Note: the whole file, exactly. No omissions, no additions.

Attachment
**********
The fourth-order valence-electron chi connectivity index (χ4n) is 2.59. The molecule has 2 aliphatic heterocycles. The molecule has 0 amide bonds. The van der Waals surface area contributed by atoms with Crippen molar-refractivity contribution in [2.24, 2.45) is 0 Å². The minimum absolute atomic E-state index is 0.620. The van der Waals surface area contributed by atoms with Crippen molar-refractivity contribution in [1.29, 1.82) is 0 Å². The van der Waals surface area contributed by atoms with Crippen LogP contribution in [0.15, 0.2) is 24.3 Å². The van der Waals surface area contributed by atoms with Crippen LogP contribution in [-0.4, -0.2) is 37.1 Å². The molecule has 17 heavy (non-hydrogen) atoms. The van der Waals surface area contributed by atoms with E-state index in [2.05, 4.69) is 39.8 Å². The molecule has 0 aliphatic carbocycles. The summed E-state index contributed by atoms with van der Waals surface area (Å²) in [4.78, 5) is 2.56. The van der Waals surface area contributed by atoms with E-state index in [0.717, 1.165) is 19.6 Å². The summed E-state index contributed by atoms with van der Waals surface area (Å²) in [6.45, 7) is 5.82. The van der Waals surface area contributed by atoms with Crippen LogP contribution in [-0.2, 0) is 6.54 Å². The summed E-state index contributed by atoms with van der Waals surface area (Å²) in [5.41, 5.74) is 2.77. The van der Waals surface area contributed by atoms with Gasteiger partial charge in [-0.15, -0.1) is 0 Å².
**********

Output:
The fourth-order valence-electron chi connectivity index (χ4n) is 2.59. The molecule has 2 aliphatic heterocycles. The molecule has 0 amide bonds. The van der Waals surface area contributed by atoms with Crippen molar-refractivity contribution in [2.24, 2.45) is 0 Å². The minimum absolute atomic E-state index is 0.620. The van der Waals surface area contributed by atoms with Crippen molar-refractivity contribution in [1.29, 1.82) is 0 Å². The van der Waals surface area contributed by atoms with Crippen LogP contribution in [0.15, 0.2) is 24.3 Å². The van der Waals surface area contributed by atoms with Crippen LogP contribution in [-0.4, -0.2) is 37.1 Å². The molecule has 17 heavy (non-hydrogen) atoms. The van der Waals surface area contributed by atoms with E-state index in [2.05, 4.69) is 39.8 Å². The molecule has 0 aliphatic carbocycles. The summed E-state index contributed by atoms with van der Waals surface area (Å²) in [4.78, 5) is 2.56. The van der Waals surface area contributed by atoms with E-state index in [0.717, 1.165) is 19.6 Å². The summed E-state index contributed by atoms with van der Waals surface area (Å²) in [6.45, 7) is 5.82. The van der Waals surface area contributed by atoms with Crippen LogP contribution in [-0.2, 0) is 6.54 Å². The summed E-state index contributed by atoms with van der Waals surface area (Å²) in [5.41, 5.74) is 2.77. The van der Waals surface area contributed by atoms with Gasteiger partial charge in [-0.15, -0.1) is 0 Å².